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« Conference & CLE Calendar | Main | BASF Plant Science, LP v. Commonwealth Scientific and Industrial Research Organisation (Fed. Cir. 2022) »

April 24, 2022

Comments

Given that in general, treaties negotiated by the President alone are NOT self-enacting into being US law, is there really anything here beyond "signaling" the "sense of Congress?"

"The Chamber contended that... '[a]ny agreement that undermines IP would limit the ability of innovative companies to develop the cure for the next pandemic or global health threat and bargain away US competitiveness.'"

This contention is hard to credit. If (e.g.) India or Malaysia totally abolished their patent systems entirely, I doubt that one would even be able to detect an effect on most companies. Indeed, I expect that the same could be said about a good many countries. What, for example, would be the global effect *really* of the disappearance of the Canadian or Australian patent systems? To a first approximation, I expect that there would be *no* effect on innovation worldwide, or even locally in those countries.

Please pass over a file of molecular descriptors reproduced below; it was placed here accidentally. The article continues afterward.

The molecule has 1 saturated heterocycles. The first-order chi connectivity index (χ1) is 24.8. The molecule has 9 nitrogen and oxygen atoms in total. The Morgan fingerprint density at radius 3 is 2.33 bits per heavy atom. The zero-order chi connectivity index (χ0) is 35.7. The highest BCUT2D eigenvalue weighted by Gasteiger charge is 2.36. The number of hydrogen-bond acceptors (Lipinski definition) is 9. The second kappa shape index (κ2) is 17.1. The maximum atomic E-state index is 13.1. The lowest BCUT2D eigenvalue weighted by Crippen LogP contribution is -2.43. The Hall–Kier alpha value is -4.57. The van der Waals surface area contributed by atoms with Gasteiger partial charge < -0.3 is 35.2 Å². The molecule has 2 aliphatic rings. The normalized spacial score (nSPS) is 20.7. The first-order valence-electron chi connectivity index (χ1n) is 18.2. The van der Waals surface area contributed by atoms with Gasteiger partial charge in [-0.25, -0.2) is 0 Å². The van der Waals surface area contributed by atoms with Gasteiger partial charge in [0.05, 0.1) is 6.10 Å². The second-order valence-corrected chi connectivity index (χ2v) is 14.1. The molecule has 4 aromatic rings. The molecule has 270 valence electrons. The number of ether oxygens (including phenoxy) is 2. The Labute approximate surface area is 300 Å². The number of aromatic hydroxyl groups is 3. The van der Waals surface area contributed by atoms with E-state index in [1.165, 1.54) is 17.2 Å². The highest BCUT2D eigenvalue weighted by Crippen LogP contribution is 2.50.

Those markets simply are not large enough to drive a change in R&D allocations, or any other input relevant to innovation outcomes. Effectively, I suspect that the CN, EP, JP, & US patent systems really matter (not necessarily in that order), and the rest of the world's patent systems probably do not. Therefore, the negotiation of agreements that permit (e.g.) BR, IN, ZA, etc. to weaken IP protections would probably have a de minimis effect on either companies or innovation.

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